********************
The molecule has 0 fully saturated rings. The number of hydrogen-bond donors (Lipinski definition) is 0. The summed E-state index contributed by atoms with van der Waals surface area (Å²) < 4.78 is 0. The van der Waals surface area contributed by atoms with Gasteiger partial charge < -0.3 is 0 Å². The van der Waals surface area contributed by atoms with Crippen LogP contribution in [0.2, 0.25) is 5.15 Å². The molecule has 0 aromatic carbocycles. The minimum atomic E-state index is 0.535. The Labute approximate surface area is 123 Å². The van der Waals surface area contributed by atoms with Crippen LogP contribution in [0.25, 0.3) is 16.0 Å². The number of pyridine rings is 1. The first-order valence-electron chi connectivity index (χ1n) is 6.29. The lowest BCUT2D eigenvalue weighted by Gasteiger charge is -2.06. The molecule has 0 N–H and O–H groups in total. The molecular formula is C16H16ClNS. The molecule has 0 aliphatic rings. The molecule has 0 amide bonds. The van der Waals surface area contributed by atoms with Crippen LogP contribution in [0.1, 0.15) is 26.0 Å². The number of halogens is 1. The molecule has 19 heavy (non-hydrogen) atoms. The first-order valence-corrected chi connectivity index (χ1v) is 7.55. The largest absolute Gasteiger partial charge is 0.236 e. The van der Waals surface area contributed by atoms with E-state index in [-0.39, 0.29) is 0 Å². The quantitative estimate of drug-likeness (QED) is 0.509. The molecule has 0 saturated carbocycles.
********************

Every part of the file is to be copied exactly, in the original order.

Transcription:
The molecule has 0 fully saturated rings. The number of hydrogen-bond donors (Lipinski definition) is 0. The summed E-state index contributed by atoms with van der Waals surface area (Å²) < 4.78 is 0. The van der Waals surface area contributed by atoms with Gasteiger partial charge < -0.3 is 0 Å². The van der Waals surface area contributed by atoms with Crippen LogP contribution in [0.2, 0.25) is 5.15 Å². The molecule has 0 aromatic carbocycles. The minimum atomic E-state index is 0.535. The Labute approximate surface area is 123 Å². The van der Waals surface area contributed by atoms with Crippen LogP contribution in [0.25, 0.3) is 16.0 Å². The number of pyridine rings is 1. The first-order valence-electron chi connectivity index (χ1n) is 6.29. The lowest BCUT2D eigenvalue weighted by Gasteiger charge is -2.06. The molecule has 0 N–H and O–H groups in total. The molecular formula is C16H16ClNS. The molecule has 0 aliphatic rings. The molecule has 0 amide bonds. The van der Waals surface area contributed by atoms with Crippen LogP contribution in [0.1, 0.15) is 26.0 Å². The number of halogens is 1. The molecule has 19 heavy (non-hydrogen) atoms. The first-order valence-corrected chi connectivity index (χ1v) is 7.55. The largest absolute Gasteiger partial charge is 0.236 e. The van der Waals surface area contributed by atoms with E-state index in [-0.39, 0.29) is 0 Å². The quantitative estimate of drug-likeness (QED) is 0.509. The molecule has 0 saturated carbocycles.